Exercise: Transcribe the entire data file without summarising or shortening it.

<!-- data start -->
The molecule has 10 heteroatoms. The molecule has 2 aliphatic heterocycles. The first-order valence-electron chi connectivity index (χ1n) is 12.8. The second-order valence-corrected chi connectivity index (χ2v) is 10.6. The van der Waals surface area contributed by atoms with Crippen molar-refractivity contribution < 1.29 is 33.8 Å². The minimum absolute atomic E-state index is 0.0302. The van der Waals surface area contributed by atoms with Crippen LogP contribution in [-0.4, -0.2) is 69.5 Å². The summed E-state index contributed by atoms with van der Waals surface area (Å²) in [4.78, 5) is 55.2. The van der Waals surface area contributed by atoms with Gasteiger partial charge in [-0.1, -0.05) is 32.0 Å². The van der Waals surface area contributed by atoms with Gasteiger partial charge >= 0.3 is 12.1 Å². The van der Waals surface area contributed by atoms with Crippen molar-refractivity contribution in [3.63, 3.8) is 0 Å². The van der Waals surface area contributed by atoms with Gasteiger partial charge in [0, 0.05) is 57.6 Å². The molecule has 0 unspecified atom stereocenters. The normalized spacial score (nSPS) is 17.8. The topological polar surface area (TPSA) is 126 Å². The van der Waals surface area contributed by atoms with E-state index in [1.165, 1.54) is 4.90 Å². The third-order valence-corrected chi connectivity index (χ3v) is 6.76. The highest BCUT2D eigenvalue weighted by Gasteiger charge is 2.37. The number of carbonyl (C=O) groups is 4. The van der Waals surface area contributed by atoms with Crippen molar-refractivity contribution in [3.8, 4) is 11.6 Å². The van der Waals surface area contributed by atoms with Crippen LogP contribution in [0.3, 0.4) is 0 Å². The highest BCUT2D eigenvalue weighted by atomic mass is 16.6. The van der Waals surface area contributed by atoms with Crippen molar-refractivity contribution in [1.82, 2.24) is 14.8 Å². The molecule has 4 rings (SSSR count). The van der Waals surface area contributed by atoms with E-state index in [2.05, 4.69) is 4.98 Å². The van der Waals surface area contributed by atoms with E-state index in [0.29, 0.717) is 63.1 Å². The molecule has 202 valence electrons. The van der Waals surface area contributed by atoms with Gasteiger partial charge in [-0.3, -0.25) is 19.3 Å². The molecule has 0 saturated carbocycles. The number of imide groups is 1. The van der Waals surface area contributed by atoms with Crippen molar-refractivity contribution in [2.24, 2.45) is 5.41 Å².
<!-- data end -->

The molecule has 10 heteroatoms. The molecule has 2 aliphatic heterocycles. The first-order valence-electron chi connectivity index (χ1n) is 12.8. The second-order valence-corrected chi connectivity index (χ2v) is 10.6. The van der Waals surface area contributed by atoms with Crippen molar-refractivity contribution < 1.29 is 33.8 Å². The minimum absolute atomic E-state index is 0.0302. The van der Waals surface area contributed by atoms with Crippen LogP contribution in [-0.4, -0.2) is 69.5 Å². The summed E-state index contributed by atoms with van der Waals surface area (Å²) in [4.78, 5) is 55.2. The van der Waals surface area contributed by atoms with Gasteiger partial charge in [-0.1, -0.05) is 32.0 Å². The van der Waals surface area contributed by atoms with Gasteiger partial charge >= 0.3 is 12.1 Å². The van der Waals surface area contributed by atoms with Crippen molar-refractivity contribution in [3.63, 3.8) is 0 Å². The van der Waals surface area contributed by atoms with Gasteiger partial charge in [0, 0.05) is 57.6 Å². The molecule has 0 unspecified atom stereocenters. The normalized spacial score (nSPS) is 17.8. The topological polar surface area (TPSA) is 126 Å². The van der Waals surface area contributed by atoms with E-state index in [1.165, 1.54) is 4.90 Å². The third-order valence-corrected chi connectivity index (χ3v) is 6.76. The highest BCUT2D eigenvalue weighted by Gasteiger charge is 2.37. The number of carbonyl (C=O) groups is 4. The van der Waals surface area contributed by atoms with Crippen molar-refractivity contribution in [3.8, 4) is 11.6 Å². The van der Waals surface area contributed by atoms with Crippen LogP contribution in [0.3, 0.4) is 0 Å². The highest BCUT2D eigenvalue weighted by atomic mass is 16.6. The van der Waals surface area contributed by atoms with Crippen molar-refractivity contribution in [1.82, 2.24) is 14.8 Å². The molecule has 4 rings (SSSR count). The van der Waals surface area contributed by atoms with E-state index in [2.05, 4.69) is 4.98 Å². The van der Waals surface area contributed by atoms with E-state index in [0.29, 0.717) is 63.1 Å². The molecule has 202 valence electrons. The van der Waals surface area contributed by atoms with Gasteiger partial charge in [-0.3, -0.25) is 19.3 Å². The molecule has 0 saturated carbocycles. The number of imide groups is 1. The van der Waals surface area contributed by atoms with Crippen molar-refractivity contribution in [2.24, 2.45) is 5.41 Å².